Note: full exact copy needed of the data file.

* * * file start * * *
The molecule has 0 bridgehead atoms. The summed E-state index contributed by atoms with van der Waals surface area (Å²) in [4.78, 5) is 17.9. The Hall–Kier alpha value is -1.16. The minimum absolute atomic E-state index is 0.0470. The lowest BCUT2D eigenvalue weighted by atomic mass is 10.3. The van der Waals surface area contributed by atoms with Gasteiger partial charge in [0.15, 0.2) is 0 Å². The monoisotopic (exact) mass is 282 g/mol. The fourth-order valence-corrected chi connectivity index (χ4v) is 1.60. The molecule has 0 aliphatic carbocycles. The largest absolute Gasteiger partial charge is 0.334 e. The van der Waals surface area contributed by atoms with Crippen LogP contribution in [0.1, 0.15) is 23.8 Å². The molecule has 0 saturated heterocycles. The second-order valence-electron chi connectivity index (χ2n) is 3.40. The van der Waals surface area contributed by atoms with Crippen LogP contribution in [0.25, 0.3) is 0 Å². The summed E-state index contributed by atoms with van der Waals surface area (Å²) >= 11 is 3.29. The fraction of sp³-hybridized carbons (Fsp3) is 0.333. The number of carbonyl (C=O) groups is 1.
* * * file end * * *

The molecule has 0 bridgehead atoms. The summed E-state index contributed by atoms with van der Waals surface area (Å²) in [4.78, 5) is 17.9. The Hall–Kier alpha value is -1.16. The minimum absolute atomic E-state index is 0.0470. The lowest BCUT2D eigenvalue weighted by atomic mass is 10.3. The van der Waals surface area contributed by atoms with Gasteiger partial charge in [0.15, 0.2) is 0 Å². The monoisotopic (exact) mass is 282 g/mol. The fourth-order valence-corrected chi connectivity index (χ4v) is 1.60. The molecule has 0 aliphatic carbocycles. The largest absolute Gasteiger partial charge is 0.334 e. The van der Waals surface area contributed by atoms with Crippen LogP contribution in [0.1, 0.15) is 23.8 Å². The molecule has 0 saturated heterocycles. The second-order valence-electron chi connectivity index (χ2n) is 3.40. The van der Waals surface area contributed by atoms with Crippen LogP contribution in [0.25, 0.3) is 0 Å². The summed E-state index contributed by atoms with van der Waals surface area (Å²) >= 11 is 3.29. The fraction of sp³-hybridized carbons (Fsp3) is 0.333. The number of carbonyl (C=O) groups is 1.